First off, welcome, and thank you for checking out my blog. Some of you may know me and some of you may not, so this is my getting to know you post. I’m sure you are probably wondering about the title of the blog, so I will start with that.
With the exception of my very early childhood years, in which I was a complete terror (just ask my sister), I have always been the nice, calm, quiet girl. All throughout school, activities, and even at home, I was “nice”. As I started college and my pre-professional dance career, I was “nice”. I was the quiet one who did what I was supposed to and didn’t make waves. Growing up and being from a small city in Wyoming, I believed that “nice” was always a good thing and would help me in interactions and opportunities for my career.
And it was helpful… until it wasn’t. The first time it became and issue was when being “nice” had become so much a part of who I was that it seeped into my movement quality… I was in rehearsal and was given the note, “It’s too nice. You look like a vision, and I need you to be a force”. So I tried it again, with all the force I could come up with, and the note after… “I couldn’t even watch you do that”. I felt like I had been punched in the gut (and probably would have preferred that to the disappointment I received). Senior year of college I was told I should have had a solo in the spring faculty concert, but another dancer got it because she was upset about the group piece she was cast in, and they knew I would understand. After the first season of my apprenticeship with a ballet company, I was told that I was easy to overlook because I was so quiet and nice. After my second season, I was told that there were parts that should have gone to me but, “other dancers campaigned for them, and the squeaky wheel gets the oil”. As my dance career continued on, it was filled with similar notes and reasons for rejection, “Stop being so polite and just move.” “You’re just so precious.” “Your movement is too pretty.” and even a flat out “It’s just too nice”. So I was faced with the question of how to stop being so nice.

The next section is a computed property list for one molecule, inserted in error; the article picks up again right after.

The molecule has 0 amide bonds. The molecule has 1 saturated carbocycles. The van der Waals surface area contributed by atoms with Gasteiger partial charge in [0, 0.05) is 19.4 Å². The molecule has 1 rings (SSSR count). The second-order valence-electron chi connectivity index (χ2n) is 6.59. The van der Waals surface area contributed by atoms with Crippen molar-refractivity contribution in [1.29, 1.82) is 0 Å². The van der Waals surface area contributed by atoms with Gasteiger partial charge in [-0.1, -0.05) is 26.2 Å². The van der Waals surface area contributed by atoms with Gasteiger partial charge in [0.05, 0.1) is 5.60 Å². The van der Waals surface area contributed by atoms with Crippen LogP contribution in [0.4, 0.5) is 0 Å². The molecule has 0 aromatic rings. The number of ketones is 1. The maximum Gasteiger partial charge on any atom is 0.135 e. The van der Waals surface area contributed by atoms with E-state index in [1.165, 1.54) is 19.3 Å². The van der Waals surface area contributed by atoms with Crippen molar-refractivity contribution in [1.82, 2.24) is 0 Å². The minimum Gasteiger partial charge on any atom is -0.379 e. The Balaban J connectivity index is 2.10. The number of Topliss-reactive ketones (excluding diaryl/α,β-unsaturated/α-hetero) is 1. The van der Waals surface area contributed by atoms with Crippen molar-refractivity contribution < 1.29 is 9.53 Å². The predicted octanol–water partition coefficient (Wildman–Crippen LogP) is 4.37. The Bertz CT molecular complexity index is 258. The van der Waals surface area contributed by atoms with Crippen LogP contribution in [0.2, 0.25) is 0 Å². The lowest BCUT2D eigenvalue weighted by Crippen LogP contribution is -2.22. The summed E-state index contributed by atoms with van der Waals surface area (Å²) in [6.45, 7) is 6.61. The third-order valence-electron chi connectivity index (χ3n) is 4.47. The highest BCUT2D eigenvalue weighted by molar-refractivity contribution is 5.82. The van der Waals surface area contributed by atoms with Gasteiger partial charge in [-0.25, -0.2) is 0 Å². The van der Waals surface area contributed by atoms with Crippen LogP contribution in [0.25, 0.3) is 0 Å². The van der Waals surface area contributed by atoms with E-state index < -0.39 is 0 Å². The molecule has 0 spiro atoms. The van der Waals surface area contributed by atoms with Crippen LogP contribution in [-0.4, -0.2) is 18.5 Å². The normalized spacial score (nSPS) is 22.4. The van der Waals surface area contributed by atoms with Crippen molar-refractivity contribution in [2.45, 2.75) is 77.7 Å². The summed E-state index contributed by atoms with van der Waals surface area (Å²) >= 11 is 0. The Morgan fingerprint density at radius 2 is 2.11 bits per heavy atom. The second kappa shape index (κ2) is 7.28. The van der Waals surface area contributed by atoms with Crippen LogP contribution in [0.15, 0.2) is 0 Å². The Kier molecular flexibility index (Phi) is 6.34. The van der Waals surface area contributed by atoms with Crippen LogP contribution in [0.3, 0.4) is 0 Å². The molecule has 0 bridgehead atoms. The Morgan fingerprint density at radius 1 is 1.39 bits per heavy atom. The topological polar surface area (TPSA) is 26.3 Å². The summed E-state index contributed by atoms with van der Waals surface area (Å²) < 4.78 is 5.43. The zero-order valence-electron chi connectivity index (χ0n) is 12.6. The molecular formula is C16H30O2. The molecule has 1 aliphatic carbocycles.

I decided to start small, by speaking up for myself when I was offended or felt taken advantage of, hoping that starting with my voice would transfer to all aspects of my person. My first attempt was fairly unsuccessful. I was on the A train home after working a late shift when a man grabbed my leg… I told him to F-off, and his response? “You’re so sweet”… So I kept working on it… A fourteen-month stint cocktailing graveyard shift gave me plenty of opportunities to speak up for myself. More opportunities have come in the form of a well-to-do client inviting me to Vegas for a bachelor party and, after turning him down, screaming at me in our next session that the exercises I was giving him “weren’t the shit he came in there for”. On a more practical day-to-day level, I have learned how to speak up for my time and my value as a professional. It has been my experience that most people will let you work extra for nothing as long as you let it happen. I believe in showing value to an employer before asking for more, but have learned not to go too far for too long before having a discussion about the value you bring. I will say that even though I now feel more comfortable standing up and being me, I am still “nice”. I have relaxed about it now and learned to embrace what has been so engrained in me. I have adopted more of the “Do no harm, but take no shit” attitude. I speak up for myself, but always in a calm, respectful way. I was once told by a friend, that if you just tell people honestly exactly how you feel and where you are coming from that they will understand… They may not always like it, but they will understand. I am grateful every day for that bit of wisdom, because it has worked well for me. I can tell people how I feel, how a situation makes me feel, or where I am coming from… I say what I need to say, I say it in my nice way, and people understand. Do I still have moments when I wish I could channel my threeyear old fury? Yes… but overall, I like the fact that I am a nice, calm person. So now, in my fitness and teaching career, I am nice. I do my best to put clients at ease and make them feel comfortable. And when I ask them to do something that is going to be extra challenging, I lead it with a little joke of, “Because I’m so nice…” And that is how I continue to live and work.